While not all would agree with assigning Obama the responsibility for saving capitalism, few observers shrink from asserting that what his administration is able to accomplish amid this crisis will affect the entire world. Neanderthal Russ Limbaugh and the screaming meanies might hope Obama fails, but most of the rest of the planet seems to be praying he does not.
“Pity President Barack Obama,” wrote Martin Wolf, associate editor and chief economics commentator at the Financial Times as the year began. “He won power partly because of the global economic crisis. He himself, most of his fellow citizens and much of the rest of the world agree that the US broke the world economy and now has the duty to fix it. Unhappily, this consensus is false. The crisis is a product of the global economy. It cannot be cured by the US alone.”
“Happily, Mr. Obama has the authority needed to lead the world towards a resolution: his hands are clean, and his lack of desire to exculpate his country is evident,” Wolf continued. “It is also in the interest of his country and the world that the world economy be put on a sounder footing. Should this effort fail, I fear a resurgence of protectionism will be the outcome.”
“Now think what will happen if, after two or more years of monstrous fiscal deficits, the US is still mired in unemployment and slow growth,” Wolf continued. “People will ask why the country is exporting so much of its demand to sustain jobs abroad. They will want their demand back. The last time this sort of thing happened - in the 1930s - the outcome was a devastating round of beggar-my-neighbor devaluations, plus protectionism. Can we be confident we can avoid such dangers? On the contrary, the danger is extreme. Once the integration of the world economy starts to reverse and unemployment soars, the demons of our past - above all, nationalism - will return. Achievements of decades may collapse almost overnight.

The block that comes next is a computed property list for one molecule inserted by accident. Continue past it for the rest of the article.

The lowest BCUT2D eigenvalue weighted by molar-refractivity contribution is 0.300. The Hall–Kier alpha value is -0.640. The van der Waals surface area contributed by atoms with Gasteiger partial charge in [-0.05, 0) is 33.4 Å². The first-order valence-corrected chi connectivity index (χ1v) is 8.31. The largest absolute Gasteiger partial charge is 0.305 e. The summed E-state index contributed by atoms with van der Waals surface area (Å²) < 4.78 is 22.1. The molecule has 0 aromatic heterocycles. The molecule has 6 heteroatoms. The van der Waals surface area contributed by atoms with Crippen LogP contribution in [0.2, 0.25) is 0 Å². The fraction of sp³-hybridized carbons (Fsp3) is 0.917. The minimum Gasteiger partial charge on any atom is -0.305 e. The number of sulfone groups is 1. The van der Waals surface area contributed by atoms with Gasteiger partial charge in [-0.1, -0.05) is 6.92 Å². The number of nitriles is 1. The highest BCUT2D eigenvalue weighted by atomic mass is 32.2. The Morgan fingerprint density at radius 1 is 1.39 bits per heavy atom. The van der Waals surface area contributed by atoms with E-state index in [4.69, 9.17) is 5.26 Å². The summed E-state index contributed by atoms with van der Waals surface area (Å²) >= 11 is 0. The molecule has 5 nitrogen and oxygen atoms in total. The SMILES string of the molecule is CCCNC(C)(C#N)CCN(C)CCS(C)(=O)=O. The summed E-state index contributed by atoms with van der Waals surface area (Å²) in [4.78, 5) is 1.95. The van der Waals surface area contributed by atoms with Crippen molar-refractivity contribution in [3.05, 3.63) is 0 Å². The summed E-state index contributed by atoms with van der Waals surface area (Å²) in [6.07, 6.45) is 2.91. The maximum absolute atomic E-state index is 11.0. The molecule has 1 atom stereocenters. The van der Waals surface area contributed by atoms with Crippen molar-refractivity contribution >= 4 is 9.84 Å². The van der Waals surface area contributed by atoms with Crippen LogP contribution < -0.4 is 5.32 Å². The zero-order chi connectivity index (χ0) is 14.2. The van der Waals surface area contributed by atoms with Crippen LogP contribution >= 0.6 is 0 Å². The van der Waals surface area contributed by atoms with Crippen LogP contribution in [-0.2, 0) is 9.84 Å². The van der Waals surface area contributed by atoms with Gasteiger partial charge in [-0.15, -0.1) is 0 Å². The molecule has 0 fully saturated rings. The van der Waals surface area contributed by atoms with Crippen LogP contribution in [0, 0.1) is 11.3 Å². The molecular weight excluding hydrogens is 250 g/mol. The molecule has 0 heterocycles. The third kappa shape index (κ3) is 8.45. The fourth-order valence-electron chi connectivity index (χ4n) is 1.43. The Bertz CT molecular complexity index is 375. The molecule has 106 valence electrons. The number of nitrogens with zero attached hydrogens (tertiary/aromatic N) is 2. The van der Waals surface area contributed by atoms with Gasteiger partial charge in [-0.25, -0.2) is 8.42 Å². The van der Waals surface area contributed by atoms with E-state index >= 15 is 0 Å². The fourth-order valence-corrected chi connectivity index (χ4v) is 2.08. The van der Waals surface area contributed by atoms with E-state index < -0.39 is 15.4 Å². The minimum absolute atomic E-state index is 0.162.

“…Welcome to 2009. This is a year in which the fate of the world economy will be determined, maybe for generations. Some entertain hopes that we can restore the globally unbalanced economic growth of the middle years of this decade. They are wrong. Our choice is only over what will replace it. It is between a better balanced world economy and disintegration. That choice cannot be postponed. It must be made this year.”